Bill Jacobs writes the best nonprofit-focused, no BS blog out there. If you are at all involved or interested in nonprofits, visit his website and subscribe.
In Bill’s most recent post about nonprofit social media use, he has three main points:
- 1. Some nonprofits think social media will replace direct mail as the major fundraising channel and are investing heavily in it.
- 2. Other nonprofits believe that social media is better for engagement than fundraising and are not trying to quantify its value.
- 3. A last group of nonprofits doesn’t see value in it and is instead taking a wait and see approach.
This is the Microsoft or HTC approach: Let Apple do the innovating, and they will copy and follow. from Bill’s 3rd point.
I’d actually flip the last comparison and say that Apple is the one that sits back and waits. Interestingly enough, Microsoft (a former client) is one of the most aggressive and successful users of social media in the corporate world, and developers love them because they provide libraries, documentation, a more open platform, etc, and they also really push the boundaries of innovation. Microsoft faces many problems of course. One of them is that they are often too early to the party and aren’t able to sustain through the time when things really get going.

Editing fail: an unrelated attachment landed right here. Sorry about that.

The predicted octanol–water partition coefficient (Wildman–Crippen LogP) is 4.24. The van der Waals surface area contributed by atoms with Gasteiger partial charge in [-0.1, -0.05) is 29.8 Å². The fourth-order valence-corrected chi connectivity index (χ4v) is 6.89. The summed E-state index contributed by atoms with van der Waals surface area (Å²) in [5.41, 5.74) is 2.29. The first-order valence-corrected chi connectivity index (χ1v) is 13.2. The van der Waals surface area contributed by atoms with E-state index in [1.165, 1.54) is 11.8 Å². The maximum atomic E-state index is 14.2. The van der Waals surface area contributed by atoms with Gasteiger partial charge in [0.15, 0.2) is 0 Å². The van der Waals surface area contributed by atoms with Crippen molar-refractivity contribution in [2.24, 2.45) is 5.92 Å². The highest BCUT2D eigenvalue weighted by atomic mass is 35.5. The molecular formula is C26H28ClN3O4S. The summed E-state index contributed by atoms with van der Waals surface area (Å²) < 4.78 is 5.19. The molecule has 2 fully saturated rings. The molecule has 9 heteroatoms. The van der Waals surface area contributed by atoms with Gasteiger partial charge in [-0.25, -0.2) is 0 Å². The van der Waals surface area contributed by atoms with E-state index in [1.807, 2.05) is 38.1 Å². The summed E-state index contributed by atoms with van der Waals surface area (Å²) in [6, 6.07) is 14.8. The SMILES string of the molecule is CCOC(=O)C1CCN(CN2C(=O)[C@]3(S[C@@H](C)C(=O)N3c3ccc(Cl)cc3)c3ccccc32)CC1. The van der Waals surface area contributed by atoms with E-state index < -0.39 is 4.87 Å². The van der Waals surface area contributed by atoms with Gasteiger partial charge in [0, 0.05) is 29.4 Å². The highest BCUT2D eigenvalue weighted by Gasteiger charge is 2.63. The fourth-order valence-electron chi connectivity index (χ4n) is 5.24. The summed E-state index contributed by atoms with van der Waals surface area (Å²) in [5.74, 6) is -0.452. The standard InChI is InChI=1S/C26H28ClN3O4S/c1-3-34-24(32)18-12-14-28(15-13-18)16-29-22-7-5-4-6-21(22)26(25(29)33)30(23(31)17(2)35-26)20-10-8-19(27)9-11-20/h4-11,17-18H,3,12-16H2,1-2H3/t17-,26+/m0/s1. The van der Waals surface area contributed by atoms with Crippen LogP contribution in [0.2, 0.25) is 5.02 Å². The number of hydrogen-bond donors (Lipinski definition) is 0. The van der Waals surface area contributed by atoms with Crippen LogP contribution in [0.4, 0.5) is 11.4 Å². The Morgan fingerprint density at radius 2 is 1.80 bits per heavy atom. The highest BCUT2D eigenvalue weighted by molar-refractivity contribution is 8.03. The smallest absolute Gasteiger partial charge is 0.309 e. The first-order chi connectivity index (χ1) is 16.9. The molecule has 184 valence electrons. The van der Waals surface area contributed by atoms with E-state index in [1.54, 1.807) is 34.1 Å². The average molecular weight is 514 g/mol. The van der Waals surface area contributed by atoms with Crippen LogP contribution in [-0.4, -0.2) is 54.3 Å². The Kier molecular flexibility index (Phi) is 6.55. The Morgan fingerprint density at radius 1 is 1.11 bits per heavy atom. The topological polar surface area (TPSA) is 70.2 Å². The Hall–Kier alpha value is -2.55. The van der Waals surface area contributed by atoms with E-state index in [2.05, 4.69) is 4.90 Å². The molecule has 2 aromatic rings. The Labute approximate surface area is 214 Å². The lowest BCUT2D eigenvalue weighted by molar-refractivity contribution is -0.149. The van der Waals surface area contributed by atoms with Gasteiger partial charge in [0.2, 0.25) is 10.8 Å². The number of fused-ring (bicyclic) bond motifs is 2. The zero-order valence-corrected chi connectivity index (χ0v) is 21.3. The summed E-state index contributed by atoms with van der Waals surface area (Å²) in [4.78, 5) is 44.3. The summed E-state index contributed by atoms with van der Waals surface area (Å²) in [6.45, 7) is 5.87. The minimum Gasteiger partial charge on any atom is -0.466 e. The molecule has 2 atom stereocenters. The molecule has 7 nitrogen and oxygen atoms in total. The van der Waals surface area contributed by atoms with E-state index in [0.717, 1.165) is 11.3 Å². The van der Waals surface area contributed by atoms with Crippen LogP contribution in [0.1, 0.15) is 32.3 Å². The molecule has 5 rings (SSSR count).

Regardless, it’s a common misconception that Microsoft is not innovative.
Apple waits until something has been proven a success and then jumps into the market where it sees opportunity. It obviously didn’t have the first smartphone, but it had the first iPhone, and as any iPhone owner knows (and anyone who knows an iPhone owner), iPhone owners see them not necessarily as smartphones, but as iPhones…something special, something different. If we apply this to social media, the Apple approach would be to wait and see how Dell makes money on Twitter, how Cisco uses blogging for business, how Delta does customer service, and so on, and then, they would smoothly combine all of the best practices from each of those examples into a market dominating beast.
Nonprofits could do this. Actually since I know Bill, I’d be willing to bet that he could give them some good guidance on it.
To address Bill’s first two points, there is a popular, and oft derided quote, that basically goes, “What’s the ROI of social media? What’s the ROI of your mother?” Basically, the person that said that was trying to make a point that the quantitative measurement doesn’t matter. If you ask me, that’s pure horse doody.
Social media metrics matter.
Sure, they might sometimes be fuzzy metrics. And other times, they might be variations of mainstream metrics that we can’t match up to, for example, magazine CPM apples to apples, but it’s important to have measurements like reach, frequency, amplification, and so on that give you at least directional insight.
In my opinion, there are two big benefits to social media: retention and awareness. Credit for consolidating the first in my mind goes to Jay Baer. Credit for the second goes to the SEO world.